My grandmother used to come here for the Senior Adult Program. I remember being a really young camper, about 3 or 4 years old, coming out of swim lessons, and I can picture being lined up with my camp group and jumping out of line to give my grandmother a kiss. Now, my father comes here for the senior adult program, and two of my kids have worked here, so this is like family. But it’s not just me — I see so many families like that. And if your grandparents don’t live here in town, you meet other people’s grandparents. Or grandparents who don’t get to see their grandkids get to interact with the kids here. They see each other in the hallway and give high-fives.

Sara Klein Wagner

Sara points out an image of herself as a child in a class at the JCC.

Do you have a mentor?

There are a few people I would consider mentors over the years. One was a camp director of mine when I worked at an overnight camp. I thought I was ready for a role, but she was honest with me that she didn’t think I was ready for it yet. But she told me what I needed to do. I appreciated her as a mentor because she was really honest with me, and it pushed me because I wanted to go conquer it.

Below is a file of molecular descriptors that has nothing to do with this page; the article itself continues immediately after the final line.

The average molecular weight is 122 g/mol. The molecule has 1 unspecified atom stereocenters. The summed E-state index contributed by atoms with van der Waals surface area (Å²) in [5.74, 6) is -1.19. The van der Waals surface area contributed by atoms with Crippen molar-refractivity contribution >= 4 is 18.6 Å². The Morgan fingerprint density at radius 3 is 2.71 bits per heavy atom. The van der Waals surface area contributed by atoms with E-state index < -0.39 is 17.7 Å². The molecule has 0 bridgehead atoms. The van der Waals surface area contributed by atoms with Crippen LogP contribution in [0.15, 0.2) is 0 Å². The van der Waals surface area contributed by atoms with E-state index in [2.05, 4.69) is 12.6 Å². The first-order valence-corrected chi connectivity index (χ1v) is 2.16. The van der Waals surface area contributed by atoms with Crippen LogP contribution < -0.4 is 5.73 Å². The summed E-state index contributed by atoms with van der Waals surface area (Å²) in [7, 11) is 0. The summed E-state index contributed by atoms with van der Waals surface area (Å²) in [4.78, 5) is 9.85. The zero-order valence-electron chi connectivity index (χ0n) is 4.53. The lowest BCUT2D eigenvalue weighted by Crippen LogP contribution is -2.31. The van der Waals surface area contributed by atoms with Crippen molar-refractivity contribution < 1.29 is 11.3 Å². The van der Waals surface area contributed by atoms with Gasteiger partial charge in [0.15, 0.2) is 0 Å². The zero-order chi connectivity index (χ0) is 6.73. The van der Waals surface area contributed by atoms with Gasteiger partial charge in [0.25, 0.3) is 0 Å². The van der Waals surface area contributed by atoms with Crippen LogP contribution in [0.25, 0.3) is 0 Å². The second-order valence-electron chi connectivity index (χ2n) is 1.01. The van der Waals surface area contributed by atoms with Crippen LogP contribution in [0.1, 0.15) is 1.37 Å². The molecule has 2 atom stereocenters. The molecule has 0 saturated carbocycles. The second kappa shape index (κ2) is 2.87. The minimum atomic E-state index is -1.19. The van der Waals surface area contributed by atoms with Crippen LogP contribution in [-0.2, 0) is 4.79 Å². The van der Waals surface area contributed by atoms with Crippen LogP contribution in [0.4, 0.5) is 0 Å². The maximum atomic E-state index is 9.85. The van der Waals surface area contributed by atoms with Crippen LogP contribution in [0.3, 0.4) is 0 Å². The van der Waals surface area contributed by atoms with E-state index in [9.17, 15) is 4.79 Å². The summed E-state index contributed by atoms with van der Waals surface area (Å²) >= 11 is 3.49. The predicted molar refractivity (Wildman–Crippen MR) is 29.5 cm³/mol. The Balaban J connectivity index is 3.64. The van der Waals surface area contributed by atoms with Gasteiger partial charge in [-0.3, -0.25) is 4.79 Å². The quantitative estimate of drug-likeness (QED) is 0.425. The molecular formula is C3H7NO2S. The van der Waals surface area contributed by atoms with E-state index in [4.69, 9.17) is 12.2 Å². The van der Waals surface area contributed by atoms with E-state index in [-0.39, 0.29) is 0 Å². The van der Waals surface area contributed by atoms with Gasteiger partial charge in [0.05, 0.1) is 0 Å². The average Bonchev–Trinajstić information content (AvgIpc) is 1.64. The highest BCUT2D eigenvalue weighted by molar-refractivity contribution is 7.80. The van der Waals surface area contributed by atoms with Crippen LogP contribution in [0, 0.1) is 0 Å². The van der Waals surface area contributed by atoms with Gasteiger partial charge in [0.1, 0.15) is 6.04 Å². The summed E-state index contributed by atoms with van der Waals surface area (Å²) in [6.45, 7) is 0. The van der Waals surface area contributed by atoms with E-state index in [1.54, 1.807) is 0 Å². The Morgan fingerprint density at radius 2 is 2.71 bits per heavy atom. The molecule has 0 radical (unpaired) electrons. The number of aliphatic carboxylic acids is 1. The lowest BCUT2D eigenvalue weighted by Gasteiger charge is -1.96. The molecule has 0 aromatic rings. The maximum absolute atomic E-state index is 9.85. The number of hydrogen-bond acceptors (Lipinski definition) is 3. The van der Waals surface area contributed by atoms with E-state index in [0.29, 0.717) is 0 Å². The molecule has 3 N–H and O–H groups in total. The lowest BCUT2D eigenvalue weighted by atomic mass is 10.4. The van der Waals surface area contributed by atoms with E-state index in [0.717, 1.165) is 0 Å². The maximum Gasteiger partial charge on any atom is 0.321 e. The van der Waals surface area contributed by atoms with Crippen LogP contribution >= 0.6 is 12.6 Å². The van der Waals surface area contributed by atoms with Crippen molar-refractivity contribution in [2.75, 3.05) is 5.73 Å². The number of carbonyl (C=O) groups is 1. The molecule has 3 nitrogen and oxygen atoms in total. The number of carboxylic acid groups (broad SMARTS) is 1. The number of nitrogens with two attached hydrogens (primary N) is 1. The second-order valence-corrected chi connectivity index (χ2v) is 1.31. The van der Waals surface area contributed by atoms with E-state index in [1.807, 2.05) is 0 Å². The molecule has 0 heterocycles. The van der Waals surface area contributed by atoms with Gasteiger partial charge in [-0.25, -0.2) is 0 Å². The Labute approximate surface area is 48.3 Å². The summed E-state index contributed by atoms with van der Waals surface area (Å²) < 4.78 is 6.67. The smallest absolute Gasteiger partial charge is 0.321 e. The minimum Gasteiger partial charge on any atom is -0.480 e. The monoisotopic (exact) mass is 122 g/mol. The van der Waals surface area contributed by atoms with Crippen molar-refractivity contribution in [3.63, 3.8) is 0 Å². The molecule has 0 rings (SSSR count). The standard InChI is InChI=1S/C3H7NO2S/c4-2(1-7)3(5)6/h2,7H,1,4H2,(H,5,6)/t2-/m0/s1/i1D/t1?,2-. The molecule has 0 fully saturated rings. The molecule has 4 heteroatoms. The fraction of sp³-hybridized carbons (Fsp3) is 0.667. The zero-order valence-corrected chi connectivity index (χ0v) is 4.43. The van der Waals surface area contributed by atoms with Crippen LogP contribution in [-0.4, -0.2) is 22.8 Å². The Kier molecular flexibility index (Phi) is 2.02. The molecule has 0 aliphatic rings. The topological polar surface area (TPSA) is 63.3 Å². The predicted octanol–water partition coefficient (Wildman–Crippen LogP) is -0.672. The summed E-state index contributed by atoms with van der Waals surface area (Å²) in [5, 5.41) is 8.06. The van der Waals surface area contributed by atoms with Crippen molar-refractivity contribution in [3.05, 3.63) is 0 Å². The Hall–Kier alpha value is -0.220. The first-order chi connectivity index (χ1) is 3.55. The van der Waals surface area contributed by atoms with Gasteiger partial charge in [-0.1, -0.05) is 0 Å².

When I first started, I was the Community Relations Director for the Federation, but I was also the director of the Young Women’s Campaign. And for the past 28 years, I’ve maintained close relationships with many of the women who I’ve had the opportunity to work with. They were incredible mentors. Just watching their desire and willingness to put themselves out there, knowing they could do anything with their time and resources, but seeing how passionate they are about the Jewish Community in Louisville. I’ve turned to them for advice many times over the years.

How does advocacy for women fit into your life and your job?